At times, designers venture into self directed projects, envisioning the potential of a quick mental image and transforming into a collection of objects. The journey drives them to research and experiment into the qualities of a type ofmaterial and push it to its limit, hoping to figure out how it can be controlled. Mexican designer Fernando Laposse, a recent graduate from Central Saint Martins, in London took on the challenge of exploring the qualities of a loofah or luffa, a tropical and sub-tropical vine that contains a network of xylem or fibers utilized to create kitchen and bath products.
Loofah is an edible fruit (related to the pumpkin and cucumber) popular in Asia, which grows vertically attaching itself to trees. It is harvested with little impact on the soil, reproduces rapidly and leaves little to no roots behind. This sustainable fruit is perfect for extensive use and a dynamic array of uses. With only 6 months harvest time and up to 8,000 of them per hectare, it seemed only natural to explore its qualities to give it a new use and new value.
Laposee wanted to use loofah and exploit its natural qualities: lightness, translucency, heat insulation, texture and shock absorption which when mixed with cement and wood resulted in a pleasant balance as the natural tones blend well. Loofah itself was flattened, sewn together and shaped to extend its possibilities. The exploration allowed Fernando to envision the products and how he could make the material the protagonist rather than the object itself. This approach lends the series of pieces a sense of consistency and gels it as a group. Collaborating with a local carpenter in Mexico City, the designer was able to shape each piece carefully using the craftsman’s experience.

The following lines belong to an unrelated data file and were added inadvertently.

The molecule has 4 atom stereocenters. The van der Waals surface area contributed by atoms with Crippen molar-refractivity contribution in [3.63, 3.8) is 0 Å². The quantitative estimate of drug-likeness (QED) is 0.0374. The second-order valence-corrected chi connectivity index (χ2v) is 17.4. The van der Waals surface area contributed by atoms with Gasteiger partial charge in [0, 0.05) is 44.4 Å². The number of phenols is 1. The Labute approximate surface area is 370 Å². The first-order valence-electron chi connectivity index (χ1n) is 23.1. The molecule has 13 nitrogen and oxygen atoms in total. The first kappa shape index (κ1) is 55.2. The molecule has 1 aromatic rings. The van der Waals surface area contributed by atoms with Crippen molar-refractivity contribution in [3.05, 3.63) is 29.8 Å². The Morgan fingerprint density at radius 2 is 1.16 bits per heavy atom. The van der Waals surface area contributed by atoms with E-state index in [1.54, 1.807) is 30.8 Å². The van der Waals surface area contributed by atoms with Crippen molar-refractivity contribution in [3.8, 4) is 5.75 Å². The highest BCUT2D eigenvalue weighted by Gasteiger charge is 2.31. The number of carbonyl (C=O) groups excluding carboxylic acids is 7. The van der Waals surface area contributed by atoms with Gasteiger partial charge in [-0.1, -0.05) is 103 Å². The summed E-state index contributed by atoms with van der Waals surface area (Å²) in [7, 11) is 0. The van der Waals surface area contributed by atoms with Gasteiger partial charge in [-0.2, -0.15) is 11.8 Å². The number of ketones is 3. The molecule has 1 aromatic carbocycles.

Fernando Laposee shows us how loofah translates well into a freestanding partition which when placed near a light source, diffuses it yet allows you to see through. As a desk, he uses loofah to give depth and the perceived notion of weight to the piece; also ideal for mobility. Another of our favorite pieces are the planter vases that extend the look of its function to the natural environment. Last but not least, we adore the terra-cotta and loofah combination as the contrast plays beautifully. Both molded natural materials come together and show the careful artesian process from the hand of the craftsman and the mind of the designer.
We know projects like this continue to push the envelope in the design process and allow other designers to imagine their next self directed project. Sourcing from what is sustainable and available, we can create functional and aesthetically pleasing objects that demonstrate what we do with our lives and how we use our tools to maintain a sense of balance with our environment.